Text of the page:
Life is full of many ups and downs. Each lifetime has moments of inconceivable joy, tremendous suffering, and utter boredom, yet in the end, it is all part of a beautiful ride. It is a wonderful blessing to have a conscious mind, but being self-aware entails many burdens and drawbacks. Sometimes the greatest gifts in the world---free will, consciousness, and creativity---can seem like weighty burdens. Because of the way in which the brain is hardwired, you perceive the world in a way that keeps you from experiencing it in its totality. Think about it: you utilize memory and logic, but your outlook is always limited because your finite mind cannot get a handle on all of reality. Instead, you have to focus and filter your experience in a more piecemeal fashion. Like everone, you have a little "mental censor" that resides inside you and is constantly comparing every experience and interaction you've ever had. This evaluating process inevitably leads you to have many expectations. What is an expectation? An expectation is an idealized outcome that you have for yourself; it is the way you want your life to unfold and how you think things should be, which is based on the experiences you've had in the past. You look out at the world through filters influenced by the millions of impressions you have accumulated, all safely tucked away in your brain. Self-compassion makes people more resilient to letdowns by breaking the vicious cycle of stress that often accompanies failure. If you find yourself listening to the little voice in your head that sometimes bullies you around, it's important to know how to respond. Instead of accepting what the voice says or arguing with it, remind yourself that obstacles are part of the process of growth. We don't get better without practice, which can be difficult at times. A good rule of thumb is to talk to yourself the way you might talk to a friend. Since we know so much about ourselves, we tend to be our own worst critics, but if we talk to ourselves the way we'd help a friend, we can see the situation for what it really is. Telling yourself things like "This is what it's like to get better at something" and "You're on your way" are healthier ways to handle self-doubt. Reimagining the internal trigger, the task, and our temperament are powerful and established ways to deal with distractions that start within us.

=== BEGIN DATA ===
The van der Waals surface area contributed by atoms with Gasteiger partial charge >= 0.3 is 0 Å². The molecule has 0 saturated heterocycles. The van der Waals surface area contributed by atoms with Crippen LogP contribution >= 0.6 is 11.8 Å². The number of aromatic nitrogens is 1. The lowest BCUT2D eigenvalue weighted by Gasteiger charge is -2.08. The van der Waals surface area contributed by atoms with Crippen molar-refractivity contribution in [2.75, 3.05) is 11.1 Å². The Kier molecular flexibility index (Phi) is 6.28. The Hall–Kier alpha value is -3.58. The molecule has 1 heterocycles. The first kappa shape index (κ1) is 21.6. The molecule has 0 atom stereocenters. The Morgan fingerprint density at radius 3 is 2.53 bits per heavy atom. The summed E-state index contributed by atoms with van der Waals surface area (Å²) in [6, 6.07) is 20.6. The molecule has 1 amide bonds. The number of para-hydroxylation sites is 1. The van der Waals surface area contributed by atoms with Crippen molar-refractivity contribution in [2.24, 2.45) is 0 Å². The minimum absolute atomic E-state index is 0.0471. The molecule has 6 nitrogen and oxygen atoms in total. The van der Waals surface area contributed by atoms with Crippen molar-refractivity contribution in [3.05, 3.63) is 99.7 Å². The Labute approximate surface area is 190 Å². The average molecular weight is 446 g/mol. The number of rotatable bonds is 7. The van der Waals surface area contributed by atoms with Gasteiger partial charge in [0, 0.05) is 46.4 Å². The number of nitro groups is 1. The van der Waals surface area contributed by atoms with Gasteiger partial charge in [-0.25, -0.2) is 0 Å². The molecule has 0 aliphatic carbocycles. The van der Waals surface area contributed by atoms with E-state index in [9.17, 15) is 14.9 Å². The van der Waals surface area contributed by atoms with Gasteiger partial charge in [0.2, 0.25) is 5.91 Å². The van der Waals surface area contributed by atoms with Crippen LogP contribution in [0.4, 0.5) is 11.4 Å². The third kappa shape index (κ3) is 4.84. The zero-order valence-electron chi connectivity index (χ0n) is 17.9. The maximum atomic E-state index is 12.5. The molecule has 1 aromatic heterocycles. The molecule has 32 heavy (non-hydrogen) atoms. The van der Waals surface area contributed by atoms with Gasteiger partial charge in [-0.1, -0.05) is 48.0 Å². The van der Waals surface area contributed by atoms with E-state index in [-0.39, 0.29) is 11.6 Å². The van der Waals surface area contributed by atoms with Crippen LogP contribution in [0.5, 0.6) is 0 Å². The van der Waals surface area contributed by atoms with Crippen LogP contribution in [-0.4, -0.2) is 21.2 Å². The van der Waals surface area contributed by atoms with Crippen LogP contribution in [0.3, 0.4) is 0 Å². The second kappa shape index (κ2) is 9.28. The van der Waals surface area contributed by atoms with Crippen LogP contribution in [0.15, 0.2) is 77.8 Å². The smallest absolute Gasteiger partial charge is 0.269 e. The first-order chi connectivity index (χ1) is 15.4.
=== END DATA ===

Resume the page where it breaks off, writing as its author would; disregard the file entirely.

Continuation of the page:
We can cope with uncomfortable internal triggers by reflecting on, rather than reacting to, our discomfort. We can reimagine the task we're trying to accomplish by looking for the fun in it and focusing on it more intensely. Finally, and most important, we can change the way we see ourselves to get rid of self-limiting beliefs. If we believe we're short on willpower and self-control, then we will be. If we decide we're powerless to resist temptation, it becomes true. If we tell ourselves we're deficient by nature, we'll believe every word. Thankfully, you don't have to believe everything you think; you are only powerless if you think you are. Depression symptoms may make it more difficult to start and stick with an exercise program. These symptoms include loss of interest in activities, decreased physical and mental energy, decreased motivation, and loss of focus and concentration. However, there are effective steps you can take to deal with these challenges. First, choose an exercise activity that you enjoy, or used to enjoy, and can do regularly. Once you pick your exercise program, sticking with it is the most important part. How do you do that when you are depressed? Make it part of your daily routine and schedule it as a key part of your day. Here is where action precedes motivation. This means that you should start your exercise program now and keep at it, even if you don't really feel like doing it. The motivation for doing it will come later. If you have not exercised in a while, start slow and gradually build up your time and effort. Commit to walking around the block for 10 minutes each day, and then gradually increase the amount of time you walk each week. Or start by walking 10 minutes away from your house, and then 10 minutes back home, and gradually increase your time.